To get his attention, they gathered outside of a private brunch the Congressman held at a Batavia diner, where protesters claim tickets to get in were $55 each.
Renee Sutton of Canandaigua is just one of many who feel the move is unacceptable.
"I want a chance to ask him a question face-to-face,” said Sutton.
To be fair, Renee Sutton of Canandaigua has gotten a chance to ask Collins a question face-to-face. However, Sutton said she only got the opportunity because she appeared at a CNN town hall, hosted by Van Jones.
"As a constituent of his, I shouldn't have to go to CNN, I should not have to be in a special interest group with whom he wants to meet. Any citizen, any constituent that wants to engage with him, he should give them that opportunity," said Sutton.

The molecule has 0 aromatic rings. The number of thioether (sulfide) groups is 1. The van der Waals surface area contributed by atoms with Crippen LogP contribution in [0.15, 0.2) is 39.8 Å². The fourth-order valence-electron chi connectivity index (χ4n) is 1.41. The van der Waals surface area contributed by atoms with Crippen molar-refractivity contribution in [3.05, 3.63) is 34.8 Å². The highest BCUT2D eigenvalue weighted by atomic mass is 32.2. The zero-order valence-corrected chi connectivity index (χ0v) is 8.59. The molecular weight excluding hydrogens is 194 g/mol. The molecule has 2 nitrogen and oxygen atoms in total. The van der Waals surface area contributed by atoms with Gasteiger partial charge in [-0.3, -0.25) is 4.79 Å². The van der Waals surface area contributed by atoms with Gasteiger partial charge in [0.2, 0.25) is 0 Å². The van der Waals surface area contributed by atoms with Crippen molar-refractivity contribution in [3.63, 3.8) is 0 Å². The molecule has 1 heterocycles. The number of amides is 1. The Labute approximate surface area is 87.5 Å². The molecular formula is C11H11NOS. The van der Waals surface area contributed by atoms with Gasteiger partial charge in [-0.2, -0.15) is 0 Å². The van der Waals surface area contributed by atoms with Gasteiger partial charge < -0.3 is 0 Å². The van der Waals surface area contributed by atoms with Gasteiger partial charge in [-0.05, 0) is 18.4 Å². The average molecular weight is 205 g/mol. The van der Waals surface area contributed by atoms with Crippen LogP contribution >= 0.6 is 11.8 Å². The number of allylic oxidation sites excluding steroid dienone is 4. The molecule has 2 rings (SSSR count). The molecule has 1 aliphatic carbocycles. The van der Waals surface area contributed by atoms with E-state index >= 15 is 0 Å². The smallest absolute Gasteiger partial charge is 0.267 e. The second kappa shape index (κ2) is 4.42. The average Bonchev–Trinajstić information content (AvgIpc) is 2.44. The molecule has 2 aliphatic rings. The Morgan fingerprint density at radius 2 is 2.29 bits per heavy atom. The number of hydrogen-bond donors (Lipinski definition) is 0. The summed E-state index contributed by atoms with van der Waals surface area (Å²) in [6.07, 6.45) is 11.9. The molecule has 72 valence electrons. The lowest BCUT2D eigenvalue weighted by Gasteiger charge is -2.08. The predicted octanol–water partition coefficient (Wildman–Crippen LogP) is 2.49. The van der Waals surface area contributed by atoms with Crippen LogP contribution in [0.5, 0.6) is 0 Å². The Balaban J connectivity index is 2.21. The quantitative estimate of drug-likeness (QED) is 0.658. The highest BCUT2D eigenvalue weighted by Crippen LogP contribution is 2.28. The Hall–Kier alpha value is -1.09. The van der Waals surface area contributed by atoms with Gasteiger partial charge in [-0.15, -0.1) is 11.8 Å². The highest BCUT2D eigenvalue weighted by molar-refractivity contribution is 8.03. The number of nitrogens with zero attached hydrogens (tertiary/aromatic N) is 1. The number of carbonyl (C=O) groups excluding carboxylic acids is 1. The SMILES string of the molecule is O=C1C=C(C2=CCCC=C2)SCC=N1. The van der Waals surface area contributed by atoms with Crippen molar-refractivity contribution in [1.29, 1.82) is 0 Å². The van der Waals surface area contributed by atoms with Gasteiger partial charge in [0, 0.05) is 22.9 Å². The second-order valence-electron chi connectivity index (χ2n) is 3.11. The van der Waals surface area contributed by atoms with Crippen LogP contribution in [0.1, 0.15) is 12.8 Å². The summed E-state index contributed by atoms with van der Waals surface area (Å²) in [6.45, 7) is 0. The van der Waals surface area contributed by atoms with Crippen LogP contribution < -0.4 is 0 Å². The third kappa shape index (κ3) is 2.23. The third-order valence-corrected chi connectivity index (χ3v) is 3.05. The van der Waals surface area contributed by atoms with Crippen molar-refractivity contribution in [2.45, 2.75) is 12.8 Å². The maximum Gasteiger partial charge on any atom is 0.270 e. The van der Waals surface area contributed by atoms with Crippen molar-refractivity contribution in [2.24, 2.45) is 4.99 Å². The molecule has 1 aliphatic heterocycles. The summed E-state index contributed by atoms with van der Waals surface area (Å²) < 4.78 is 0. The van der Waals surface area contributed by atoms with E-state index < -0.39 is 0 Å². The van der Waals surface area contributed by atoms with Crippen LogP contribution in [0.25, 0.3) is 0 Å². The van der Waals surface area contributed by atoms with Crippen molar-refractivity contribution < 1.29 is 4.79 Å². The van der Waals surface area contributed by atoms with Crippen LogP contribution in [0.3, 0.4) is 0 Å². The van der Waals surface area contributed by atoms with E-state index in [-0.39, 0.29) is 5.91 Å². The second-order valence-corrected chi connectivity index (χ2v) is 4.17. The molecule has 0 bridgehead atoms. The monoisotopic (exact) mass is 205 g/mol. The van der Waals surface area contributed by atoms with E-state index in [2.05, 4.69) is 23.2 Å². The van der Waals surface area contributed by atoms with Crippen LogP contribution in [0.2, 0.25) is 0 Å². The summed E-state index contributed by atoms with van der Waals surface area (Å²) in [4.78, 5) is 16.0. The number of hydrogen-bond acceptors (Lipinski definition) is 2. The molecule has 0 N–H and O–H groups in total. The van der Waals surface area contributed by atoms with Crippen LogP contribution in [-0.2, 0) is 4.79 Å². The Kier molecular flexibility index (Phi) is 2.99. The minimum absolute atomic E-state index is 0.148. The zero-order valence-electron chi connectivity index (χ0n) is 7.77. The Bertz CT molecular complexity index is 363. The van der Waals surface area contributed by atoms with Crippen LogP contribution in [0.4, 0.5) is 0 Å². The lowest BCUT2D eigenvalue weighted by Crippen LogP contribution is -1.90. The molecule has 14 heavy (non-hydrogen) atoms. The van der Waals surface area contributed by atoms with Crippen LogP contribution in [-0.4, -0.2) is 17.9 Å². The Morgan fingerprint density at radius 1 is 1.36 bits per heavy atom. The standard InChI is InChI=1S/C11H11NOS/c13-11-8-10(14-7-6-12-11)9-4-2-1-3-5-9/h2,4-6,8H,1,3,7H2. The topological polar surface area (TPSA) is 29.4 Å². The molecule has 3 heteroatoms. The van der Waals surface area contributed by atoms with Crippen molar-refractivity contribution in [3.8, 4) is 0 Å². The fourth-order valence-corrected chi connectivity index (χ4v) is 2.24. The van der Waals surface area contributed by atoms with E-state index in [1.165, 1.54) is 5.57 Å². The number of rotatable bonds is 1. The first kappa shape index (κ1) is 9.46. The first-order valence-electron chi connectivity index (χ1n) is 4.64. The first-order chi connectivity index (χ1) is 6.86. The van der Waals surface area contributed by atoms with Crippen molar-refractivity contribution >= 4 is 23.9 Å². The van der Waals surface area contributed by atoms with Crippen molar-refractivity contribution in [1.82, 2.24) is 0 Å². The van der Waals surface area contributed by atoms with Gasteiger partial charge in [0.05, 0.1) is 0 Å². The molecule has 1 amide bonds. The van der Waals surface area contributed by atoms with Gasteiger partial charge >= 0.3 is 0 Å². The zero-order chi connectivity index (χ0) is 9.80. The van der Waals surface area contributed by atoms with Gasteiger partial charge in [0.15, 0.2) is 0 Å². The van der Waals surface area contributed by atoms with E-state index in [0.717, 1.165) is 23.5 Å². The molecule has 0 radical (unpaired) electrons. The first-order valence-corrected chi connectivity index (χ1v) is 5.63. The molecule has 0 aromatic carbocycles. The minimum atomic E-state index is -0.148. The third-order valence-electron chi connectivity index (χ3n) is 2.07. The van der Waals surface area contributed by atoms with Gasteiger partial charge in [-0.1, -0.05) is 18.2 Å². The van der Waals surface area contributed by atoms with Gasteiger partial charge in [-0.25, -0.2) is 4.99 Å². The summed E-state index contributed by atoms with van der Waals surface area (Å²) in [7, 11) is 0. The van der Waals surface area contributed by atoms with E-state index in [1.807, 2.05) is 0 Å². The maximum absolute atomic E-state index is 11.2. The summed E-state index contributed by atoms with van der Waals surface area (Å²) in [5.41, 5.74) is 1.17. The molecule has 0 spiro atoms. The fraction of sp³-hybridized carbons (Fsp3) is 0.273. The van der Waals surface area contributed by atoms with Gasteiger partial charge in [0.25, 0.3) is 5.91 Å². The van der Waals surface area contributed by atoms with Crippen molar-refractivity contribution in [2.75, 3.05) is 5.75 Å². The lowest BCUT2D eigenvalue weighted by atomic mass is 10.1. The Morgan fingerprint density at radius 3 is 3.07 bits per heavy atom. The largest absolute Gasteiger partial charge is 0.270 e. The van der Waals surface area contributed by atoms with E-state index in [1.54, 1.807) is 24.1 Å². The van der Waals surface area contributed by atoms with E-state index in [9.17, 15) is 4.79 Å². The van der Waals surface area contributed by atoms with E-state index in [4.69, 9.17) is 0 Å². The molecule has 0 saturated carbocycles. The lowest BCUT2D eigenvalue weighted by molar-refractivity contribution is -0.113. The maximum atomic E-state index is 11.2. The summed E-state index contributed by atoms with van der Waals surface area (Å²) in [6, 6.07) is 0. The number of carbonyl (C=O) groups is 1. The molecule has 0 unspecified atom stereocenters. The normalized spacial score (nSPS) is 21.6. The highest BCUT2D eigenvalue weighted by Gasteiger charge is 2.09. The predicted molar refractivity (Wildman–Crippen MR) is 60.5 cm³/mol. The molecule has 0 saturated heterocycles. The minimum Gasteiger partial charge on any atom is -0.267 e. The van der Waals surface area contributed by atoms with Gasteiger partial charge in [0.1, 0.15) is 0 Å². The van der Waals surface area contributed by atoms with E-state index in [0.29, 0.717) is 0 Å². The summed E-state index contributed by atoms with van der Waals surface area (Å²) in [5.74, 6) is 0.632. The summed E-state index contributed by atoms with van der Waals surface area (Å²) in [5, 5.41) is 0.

Collins, speaking later in the day at a separate event, pointed to the demonstration as a clear indicator of American values at work
"I think what you're seeing is democracy. Now, you're not gonna see that in Russia. You're not gonna see that in Iran or North Korea,” said Collins.
But Collins added that he’s holding steadfast to his belief in one-on-one and small group meetings.
"It's just a shame that these protesters, and they're entitled to their view, want to stage the kind of disruptive rallies that they're doing, but that's their right. I would not find it a good use of my time to stand there and have people yell at me,” said Collins.
Mark Stefenilla, who joined the protest, believes this stalemate could lead to a messy outcome during next year's midterm elections.
"I'm pretty confident that he's going to lose his seat. I really am,” said Stefenilla.
In the meantime, they group said they’ll be holding a town hall for the 27th District with or without Collins on April 21st.